The statement, again (ty, K, B, and J):
“We are not coeval / With a locality / But we imagine others are, / We encounter them. Actually / A populace flows/ Thru the city. This is a language, therefore, of New York” George Oppen
In 1914, a small theater was constructed in South Williamsburg, Brooklyn New York. While the population went from Dutch to Italian to Polish to Hispanic to Hasidic and back again, the building itself underwent a series of mutations from a theater, to a cinema, to a ball room, to a restaurant, until finally today it has been repurposed as a 99 cent store, apartments, and assorted retail spaces. The fluctuation of the program and the population of the site have to do, in part, with its proximity to several major forms of transportation. The site sits on directly on the JMZ line of the subway (added in , sits at the foot of the new pedestrian addition to the Williamsburg Bridge, and is a block from the BQE. Broadway Avenue a four lane roadway, which runs underneath the JMZ, is the commercial hub; streets running parallel to Broadway have relatively little retail businesses.
Although at one time Brooklyn was home to dozens of theaters, very few have survived. Though some of those businesses survived the Depression in the 30’s most eventually fled or failed during the 70’s when recession and crime crippled the area. In the last 10 years, the surrounding neighborhood – particularly to the north – has become more and more economically solvent; even so, there is still a lack of public programmatic space near the site. Part of the problem is that this area has remained relatively poor compared to neighborhoods like North Williamsburg, Brooklyn Heights and Prospect Park. The last decade’s influx of cash went primarily to North Williamsburg where developers have been swarming to construct high rise apartment buildings along the waterfront.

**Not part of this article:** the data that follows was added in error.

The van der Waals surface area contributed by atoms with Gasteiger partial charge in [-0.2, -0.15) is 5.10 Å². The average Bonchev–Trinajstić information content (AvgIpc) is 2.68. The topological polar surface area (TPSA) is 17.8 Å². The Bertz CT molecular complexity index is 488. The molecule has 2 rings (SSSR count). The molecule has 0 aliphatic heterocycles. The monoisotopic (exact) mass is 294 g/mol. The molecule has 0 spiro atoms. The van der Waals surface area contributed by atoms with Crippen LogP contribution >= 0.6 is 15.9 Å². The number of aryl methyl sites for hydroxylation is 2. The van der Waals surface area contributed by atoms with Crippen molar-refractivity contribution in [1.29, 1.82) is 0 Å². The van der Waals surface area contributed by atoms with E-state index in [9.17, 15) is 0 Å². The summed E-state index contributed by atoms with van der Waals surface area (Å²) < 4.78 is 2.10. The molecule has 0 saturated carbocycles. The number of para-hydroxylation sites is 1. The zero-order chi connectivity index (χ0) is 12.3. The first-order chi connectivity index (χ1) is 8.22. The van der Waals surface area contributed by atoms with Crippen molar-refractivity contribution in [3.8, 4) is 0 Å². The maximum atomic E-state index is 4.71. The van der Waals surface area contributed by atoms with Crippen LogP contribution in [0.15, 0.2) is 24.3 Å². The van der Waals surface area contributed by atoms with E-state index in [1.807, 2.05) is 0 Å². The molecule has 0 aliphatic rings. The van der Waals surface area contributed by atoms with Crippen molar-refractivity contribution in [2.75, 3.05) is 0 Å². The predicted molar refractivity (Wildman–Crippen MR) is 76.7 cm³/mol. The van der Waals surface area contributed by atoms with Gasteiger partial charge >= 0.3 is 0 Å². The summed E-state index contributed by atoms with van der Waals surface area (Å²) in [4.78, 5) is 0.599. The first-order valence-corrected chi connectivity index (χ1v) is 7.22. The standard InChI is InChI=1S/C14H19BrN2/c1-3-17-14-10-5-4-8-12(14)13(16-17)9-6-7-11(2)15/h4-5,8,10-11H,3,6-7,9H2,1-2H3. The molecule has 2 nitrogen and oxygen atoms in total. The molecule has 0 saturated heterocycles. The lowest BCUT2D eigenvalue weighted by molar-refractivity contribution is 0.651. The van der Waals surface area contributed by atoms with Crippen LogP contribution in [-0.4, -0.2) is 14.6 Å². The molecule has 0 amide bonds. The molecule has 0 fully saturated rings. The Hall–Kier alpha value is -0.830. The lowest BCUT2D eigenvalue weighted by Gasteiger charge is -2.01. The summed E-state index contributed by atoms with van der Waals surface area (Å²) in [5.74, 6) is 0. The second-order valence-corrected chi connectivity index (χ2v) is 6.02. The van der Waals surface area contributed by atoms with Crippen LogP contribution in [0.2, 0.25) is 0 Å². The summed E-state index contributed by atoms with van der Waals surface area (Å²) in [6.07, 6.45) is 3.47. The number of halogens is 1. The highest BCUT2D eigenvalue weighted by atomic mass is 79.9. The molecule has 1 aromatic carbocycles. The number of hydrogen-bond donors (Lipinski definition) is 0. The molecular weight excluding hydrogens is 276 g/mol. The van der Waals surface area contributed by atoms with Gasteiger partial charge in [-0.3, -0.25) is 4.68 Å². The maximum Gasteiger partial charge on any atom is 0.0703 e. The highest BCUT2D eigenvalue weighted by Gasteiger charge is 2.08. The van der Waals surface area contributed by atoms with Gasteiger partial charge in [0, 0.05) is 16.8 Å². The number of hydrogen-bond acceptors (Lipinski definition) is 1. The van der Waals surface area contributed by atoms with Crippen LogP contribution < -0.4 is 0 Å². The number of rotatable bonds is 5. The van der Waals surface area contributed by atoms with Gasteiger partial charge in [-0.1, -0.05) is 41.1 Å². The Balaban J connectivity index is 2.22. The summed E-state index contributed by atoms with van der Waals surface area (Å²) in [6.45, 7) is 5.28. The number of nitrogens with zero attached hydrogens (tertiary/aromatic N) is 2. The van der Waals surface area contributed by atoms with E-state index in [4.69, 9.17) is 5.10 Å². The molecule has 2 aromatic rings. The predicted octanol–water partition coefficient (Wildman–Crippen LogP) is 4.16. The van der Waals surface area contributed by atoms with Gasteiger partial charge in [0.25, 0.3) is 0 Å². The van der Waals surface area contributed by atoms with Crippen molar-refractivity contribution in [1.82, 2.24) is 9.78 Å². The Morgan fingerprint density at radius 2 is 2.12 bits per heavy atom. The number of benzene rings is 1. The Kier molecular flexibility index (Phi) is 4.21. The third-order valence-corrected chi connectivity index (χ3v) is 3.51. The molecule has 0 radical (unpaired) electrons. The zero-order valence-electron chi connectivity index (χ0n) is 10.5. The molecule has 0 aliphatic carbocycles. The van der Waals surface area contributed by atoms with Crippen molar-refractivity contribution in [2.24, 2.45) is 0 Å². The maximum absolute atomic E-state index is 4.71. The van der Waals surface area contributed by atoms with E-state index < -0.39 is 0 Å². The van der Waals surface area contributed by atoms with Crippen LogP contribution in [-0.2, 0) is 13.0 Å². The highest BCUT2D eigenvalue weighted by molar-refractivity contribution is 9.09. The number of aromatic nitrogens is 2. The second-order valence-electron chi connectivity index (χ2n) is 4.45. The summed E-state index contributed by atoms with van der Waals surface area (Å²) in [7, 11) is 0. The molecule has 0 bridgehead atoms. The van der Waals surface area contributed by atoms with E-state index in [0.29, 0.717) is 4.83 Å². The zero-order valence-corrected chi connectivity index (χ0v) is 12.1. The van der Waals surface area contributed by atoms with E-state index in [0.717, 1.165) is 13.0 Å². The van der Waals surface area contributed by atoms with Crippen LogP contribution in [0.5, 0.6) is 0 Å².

Working within an idea of community and attempting a development that is successful in financial and social terms, this thesis leaves behind bourgeois minimalism (and its associated critical discourse), which has been not been consistently or successfully adopted by the whole population of the site, and replaces it with a revised postmodern, post-critical approach aimed at community building.
An aesthetic which encourages nostalgia, through reference to the past, can endear a design to a community. Robert M. Stern’s practice has used this technique with great financial success to cater to affluent financiers, but it might also be used on a different population. To find this nostalgic beauty, this thesis will revisit antique typologies like that of the movie palace, out-dated architectural techniques like poche and pastiche, and forgotten forms of ornament. Iconography and ornamentation, rather than being mere decoration of the interior, form a membrane which acts as a cultural interface to site the building in a strong, diverse, and ultimately stubborn community.
Under current economic conditions, South Williamsburg could probably not support a large performance complex, like the Brooklyn Academy of Music, for example.